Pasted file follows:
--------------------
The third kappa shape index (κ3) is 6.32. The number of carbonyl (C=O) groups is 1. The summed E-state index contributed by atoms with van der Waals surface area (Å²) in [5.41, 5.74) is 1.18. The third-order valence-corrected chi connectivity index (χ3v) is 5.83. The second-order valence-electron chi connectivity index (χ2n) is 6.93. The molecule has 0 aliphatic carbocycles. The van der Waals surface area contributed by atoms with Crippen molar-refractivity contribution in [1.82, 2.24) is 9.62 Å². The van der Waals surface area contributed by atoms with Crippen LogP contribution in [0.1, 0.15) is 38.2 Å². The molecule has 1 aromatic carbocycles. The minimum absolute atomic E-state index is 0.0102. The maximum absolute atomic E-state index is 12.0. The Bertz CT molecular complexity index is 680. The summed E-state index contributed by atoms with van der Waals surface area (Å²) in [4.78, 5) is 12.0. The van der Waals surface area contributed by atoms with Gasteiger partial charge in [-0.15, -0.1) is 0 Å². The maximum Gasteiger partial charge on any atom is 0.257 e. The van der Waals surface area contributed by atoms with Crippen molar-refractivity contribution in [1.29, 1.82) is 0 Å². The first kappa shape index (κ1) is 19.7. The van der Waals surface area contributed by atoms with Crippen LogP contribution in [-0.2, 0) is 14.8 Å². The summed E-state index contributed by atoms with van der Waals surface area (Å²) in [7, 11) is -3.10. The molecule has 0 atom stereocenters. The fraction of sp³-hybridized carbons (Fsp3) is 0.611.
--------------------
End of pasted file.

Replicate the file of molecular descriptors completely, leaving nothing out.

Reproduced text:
The third kappa shape index (κ3) is 6.32. The number of carbonyl (C=O) groups is 1. The summed E-state index contributed by atoms with van der Waals surface area (Å²) in [5.41, 5.74) is 1.18. The third-order valence-corrected chi connectivity index (χ3v) is 5.83. The second-order valence-electron chi connectivity index (χ2n) is 6.93. The molecule has 0 aliphatic carbocycles. The van der Waals surface area contributed by atoms with Crippen molar-refractivity contribution in [1.82, 2.24) is 9.62 Å². The van der Waals surface area contributed by atoms with Crippen LogP contribution in [0.1, 0.15) is 38.2 Å². The molecule has 1 aromatic carbocycles. The minimum absolute atomic E-state index is 0.0102. The maximum absolute atomic E-state index is 12.0. The Bertz CT molecular complexity index is 680. The summed E-state index contributed by atoms with van der Waals surface area (Å²) in [4.78, 5) is 12.0. The van der Waals surface area contributed by atoms with Gasteiger partial charge in [-0.15, -0.1) is 0 Å². The maximum Gasteiger partial charge on any atom is 0.257 e. The van der Waals surface area contributed by atoms with Crippen molar-refractivity contribution in [1.29, 1.82) is 0 Å². The first kappa shape index (κ1) is 19.7. The van der Waals surface area contributed by atoms with Crippen LogP contribution in [-0.2, 0) is 14.8 Å². The summed E-state index contributed by atoms with van der Waals surface area (Å²) in [7, 11) is -3.10. The molecule has 0 atom stereocenters. The fraction of sp³-hybridized carbons (Fsp3) is 0.611.